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Spectrum: Autism Research News

Menu for trouble

by  /  13 May 2010

This article is more than five years old. Autism research — and science in general — is constantly evolving, so older articles may contain information or theories that have been reevaluated since their original publication date.


Given the dearth of drugs available for children with autism, it’s no surprise that many parents turn to complementary and alternative medicine, such as restrictive diets or vitamins.

A new survey finds that, in fact, more than one in every five children with autism uses unconventional treatments. That figure is considerably higher than 12 percent, the estimated proportion of all children in the U.S. who use alternative medicine.

At the Pediatric Academic Societies annual meeting in Vancouver on 2 May, researchers from the Autism Treatment Network said that of 1,212 children with autism they surveyed, 21 percent take at least one type of alternative medicine, and 17 percent eat special diets, usually those without gluten and casein.

Many parents claim to see dramatic behavioral improvements after taking their child off gluten, a wheat protein, and casein, a dairy protein. Despite the diet’s growing popularity, small studies of its effectiveness have not found significant benefits in children with autism.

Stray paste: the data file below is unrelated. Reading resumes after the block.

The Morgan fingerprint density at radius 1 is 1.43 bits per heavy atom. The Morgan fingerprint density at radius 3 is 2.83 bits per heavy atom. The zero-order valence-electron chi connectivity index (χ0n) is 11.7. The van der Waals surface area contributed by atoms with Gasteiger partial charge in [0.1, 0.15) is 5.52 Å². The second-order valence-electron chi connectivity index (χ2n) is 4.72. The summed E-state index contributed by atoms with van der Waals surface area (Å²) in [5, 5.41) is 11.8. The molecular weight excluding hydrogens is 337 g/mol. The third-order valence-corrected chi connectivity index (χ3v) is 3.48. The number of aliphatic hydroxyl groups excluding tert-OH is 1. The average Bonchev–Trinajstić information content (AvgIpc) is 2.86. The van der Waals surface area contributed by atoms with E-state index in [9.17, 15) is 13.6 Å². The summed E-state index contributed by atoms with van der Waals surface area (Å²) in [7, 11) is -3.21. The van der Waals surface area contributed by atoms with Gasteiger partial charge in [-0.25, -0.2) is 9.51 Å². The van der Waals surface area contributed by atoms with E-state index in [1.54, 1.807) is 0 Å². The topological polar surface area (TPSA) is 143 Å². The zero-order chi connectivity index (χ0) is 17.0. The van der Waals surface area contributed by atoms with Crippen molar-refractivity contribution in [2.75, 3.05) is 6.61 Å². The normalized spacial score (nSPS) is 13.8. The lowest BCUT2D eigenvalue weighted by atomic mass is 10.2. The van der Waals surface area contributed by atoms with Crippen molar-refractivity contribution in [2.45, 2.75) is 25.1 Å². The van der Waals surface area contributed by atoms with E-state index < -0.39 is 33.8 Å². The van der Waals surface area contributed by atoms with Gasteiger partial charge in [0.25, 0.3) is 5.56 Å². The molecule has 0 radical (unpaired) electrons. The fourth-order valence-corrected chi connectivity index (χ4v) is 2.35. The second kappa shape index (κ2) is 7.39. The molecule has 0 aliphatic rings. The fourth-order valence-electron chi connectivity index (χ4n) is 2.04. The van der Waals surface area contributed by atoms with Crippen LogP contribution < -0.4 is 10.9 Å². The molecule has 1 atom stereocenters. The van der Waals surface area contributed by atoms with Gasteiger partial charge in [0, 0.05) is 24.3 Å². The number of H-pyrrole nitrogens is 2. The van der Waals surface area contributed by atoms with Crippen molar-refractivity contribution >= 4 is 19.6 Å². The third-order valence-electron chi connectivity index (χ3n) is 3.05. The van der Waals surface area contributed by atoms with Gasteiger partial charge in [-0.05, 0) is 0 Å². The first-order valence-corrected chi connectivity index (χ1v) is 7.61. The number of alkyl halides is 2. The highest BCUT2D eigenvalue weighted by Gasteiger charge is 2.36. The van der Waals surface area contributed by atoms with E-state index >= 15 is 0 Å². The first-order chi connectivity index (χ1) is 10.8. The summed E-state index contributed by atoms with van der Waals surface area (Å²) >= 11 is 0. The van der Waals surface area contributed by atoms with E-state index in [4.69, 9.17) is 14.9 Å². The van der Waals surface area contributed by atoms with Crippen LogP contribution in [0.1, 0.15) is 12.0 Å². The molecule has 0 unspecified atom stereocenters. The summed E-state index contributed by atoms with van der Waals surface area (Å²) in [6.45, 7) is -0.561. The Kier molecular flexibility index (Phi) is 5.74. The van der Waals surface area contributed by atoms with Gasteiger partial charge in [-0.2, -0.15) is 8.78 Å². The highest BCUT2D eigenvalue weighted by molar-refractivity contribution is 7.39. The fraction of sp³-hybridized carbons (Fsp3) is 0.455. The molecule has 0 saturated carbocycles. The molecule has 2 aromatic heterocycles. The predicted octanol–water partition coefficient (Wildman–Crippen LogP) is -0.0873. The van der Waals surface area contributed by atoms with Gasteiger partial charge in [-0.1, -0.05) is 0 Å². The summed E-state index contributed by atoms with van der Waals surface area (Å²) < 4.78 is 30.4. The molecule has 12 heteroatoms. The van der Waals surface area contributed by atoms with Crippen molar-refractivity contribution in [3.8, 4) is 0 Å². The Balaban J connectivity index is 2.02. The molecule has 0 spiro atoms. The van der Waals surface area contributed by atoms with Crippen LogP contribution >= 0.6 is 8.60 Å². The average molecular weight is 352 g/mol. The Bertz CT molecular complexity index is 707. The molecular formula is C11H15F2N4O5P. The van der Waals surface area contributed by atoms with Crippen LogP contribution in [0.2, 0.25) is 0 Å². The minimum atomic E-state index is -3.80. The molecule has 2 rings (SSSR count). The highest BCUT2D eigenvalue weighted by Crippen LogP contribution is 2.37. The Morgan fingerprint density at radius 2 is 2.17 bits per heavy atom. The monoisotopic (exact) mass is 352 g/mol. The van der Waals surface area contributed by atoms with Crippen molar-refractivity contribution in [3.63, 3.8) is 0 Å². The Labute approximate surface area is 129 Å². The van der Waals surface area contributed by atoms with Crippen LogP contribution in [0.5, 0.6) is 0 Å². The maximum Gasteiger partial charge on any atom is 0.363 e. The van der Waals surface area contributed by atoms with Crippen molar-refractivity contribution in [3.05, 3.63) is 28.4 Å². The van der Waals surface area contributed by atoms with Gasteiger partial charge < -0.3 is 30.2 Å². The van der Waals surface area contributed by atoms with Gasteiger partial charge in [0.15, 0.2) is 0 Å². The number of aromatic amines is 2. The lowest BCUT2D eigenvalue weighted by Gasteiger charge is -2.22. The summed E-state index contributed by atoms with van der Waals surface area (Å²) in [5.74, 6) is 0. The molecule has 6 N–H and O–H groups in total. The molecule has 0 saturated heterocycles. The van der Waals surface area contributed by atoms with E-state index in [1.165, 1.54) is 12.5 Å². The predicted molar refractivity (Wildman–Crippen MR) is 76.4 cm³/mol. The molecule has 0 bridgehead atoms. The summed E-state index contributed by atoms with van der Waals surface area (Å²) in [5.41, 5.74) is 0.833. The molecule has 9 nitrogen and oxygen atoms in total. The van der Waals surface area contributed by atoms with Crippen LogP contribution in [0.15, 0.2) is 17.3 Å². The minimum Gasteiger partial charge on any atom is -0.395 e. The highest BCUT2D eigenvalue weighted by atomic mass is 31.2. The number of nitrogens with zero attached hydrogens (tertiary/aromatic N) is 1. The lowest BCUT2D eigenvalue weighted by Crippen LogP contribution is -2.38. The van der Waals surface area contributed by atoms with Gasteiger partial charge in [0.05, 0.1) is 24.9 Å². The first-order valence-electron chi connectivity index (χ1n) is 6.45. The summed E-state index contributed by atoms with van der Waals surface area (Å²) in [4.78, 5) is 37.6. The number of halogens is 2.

The new survey also asked parents about sleep patterns and digestive problems.

Many children with autism have sleep trouble, including insomnia and nocturnal waking. Parents reported the sad, if predictable, fact that lack of sleep, nightmares and sleepwalking can lead to more emotional problems during the day.

Nearly half of the parents say their children have gastrointestinal symptoms, such as constipation, diarrhea and nausea. The number of children with problems apparently worsens with age.

Like the sleep and mood connection, I wonder how we can parse cause and correlation. It seems likely to me that children with gut problems would be on special diets, and more likely to have fretful sleep.